As I think about these big questions – the ‘where is God when I hurt’ sort of questions I keep on going back to this idea of return.
I humbly offer to you that suffering today might also serve as a reminder to turn back to your Divine Dad, to your heavenly Father. I know he feels distant and forever away. But I also know from experience that he’s right there. With you. Present.
It was the refrain of all the old stories. It was repeated in different ways, with different emphasizes to Jacob, to Isaac, Abraham, Joseph, Moses….I am with you. Don’t be afraid. I am with you.
Some of Jesus’ last words to his friends were a charge to go to all nations and tell people the good news of grace and a generous hospitable God. He ended that great commission with these powerful words: “And be sure of this: I am with you always, even to the end….” Whatever happens, wherever it happens be confident of this one thing: I am with you always!
In the middle of St Paul’s letter to the believers in Rome, he reassured them of the same message. Can anything ever separate us from Christ’s love? Does it mean he no longer loves us if we have trouble or calamity, or are persecuted, or hungry, or destitute, or in danger, or threatened with death?…No, despite all these things…I am convinced that nothing can ever separate us from God’s love. Neither death nor life, neither angels nor demons, neither our fears for today nor our worries about tomorrow—not even the powers of hell can separate us from God’s love. No power in the sky above or in the earth below—indeed, nothing in all creation will ever be able to separate us from the love of God that is revealed in Christ Jesus our Lord.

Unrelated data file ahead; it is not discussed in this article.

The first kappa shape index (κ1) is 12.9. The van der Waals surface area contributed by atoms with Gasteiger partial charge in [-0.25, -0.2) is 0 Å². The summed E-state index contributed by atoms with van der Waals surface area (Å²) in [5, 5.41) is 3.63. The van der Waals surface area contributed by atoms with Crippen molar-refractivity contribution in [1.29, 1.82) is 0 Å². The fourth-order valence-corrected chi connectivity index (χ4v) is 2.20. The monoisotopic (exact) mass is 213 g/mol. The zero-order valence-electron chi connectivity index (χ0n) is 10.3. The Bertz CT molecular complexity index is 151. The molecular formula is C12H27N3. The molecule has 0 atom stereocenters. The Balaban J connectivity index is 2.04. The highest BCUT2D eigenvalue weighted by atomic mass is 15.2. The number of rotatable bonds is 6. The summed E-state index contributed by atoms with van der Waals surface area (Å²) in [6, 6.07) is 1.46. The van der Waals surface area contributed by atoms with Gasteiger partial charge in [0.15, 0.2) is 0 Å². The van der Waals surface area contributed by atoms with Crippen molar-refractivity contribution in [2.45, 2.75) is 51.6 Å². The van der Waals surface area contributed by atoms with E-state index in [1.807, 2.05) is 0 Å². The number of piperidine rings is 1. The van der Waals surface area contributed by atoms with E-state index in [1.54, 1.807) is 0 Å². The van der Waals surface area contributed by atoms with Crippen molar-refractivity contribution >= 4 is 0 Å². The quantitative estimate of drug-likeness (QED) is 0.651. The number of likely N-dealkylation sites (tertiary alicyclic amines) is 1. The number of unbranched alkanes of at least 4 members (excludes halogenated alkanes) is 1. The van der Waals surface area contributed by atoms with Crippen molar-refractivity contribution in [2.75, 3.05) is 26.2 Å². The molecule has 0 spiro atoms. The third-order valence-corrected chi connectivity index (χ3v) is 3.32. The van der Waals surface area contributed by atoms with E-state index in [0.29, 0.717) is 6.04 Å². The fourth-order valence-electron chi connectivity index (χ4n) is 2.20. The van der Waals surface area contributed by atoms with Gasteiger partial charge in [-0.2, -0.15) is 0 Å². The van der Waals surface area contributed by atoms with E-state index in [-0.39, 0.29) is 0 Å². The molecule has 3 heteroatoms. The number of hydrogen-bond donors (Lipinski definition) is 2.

He is with us. Always.
On that dark night, eons ago, when Christ was born, he was called, Immanuel, which meant God is with us. Omnipresent. Present in all places and at all times. Always and forever. He is with us.
And He invites us warmly to turn to him in times of trouble. He’s there. Ready and eager to walk us through whatever the suffering is, whatever the pain might be. It doesn’t mean it’s fixed or finished or finalized. But it does mean you don’t have to walk through cancer alone. He is with you.You don’t have to face unemployment on your own. He is with you. You don’t have to struggle with depleted bank balances, or angry teenagers, or critical employers, or single parenting challenges, or moving across the state, or the death of a parent, or a disappointing marriage, or conflict in an extended family, or abandonment or the persuasive pull of an addiction, or an undiagnosed disease alone. He is with you in it, through it, until it’s over, embracing you with pure grace.
But even there, if you seek God, your God, you’ll be able to find him if you’re serious, looking for him with your whole heart and soul. When troubles come and all these awful things happen to you, in future days you will come back to God, your God, and listen obediently to what he says. God, your God, is above all a compassionate God. In the end he will not abandon you, he won’t bring you to ruin. (Deut.4:30 The Message)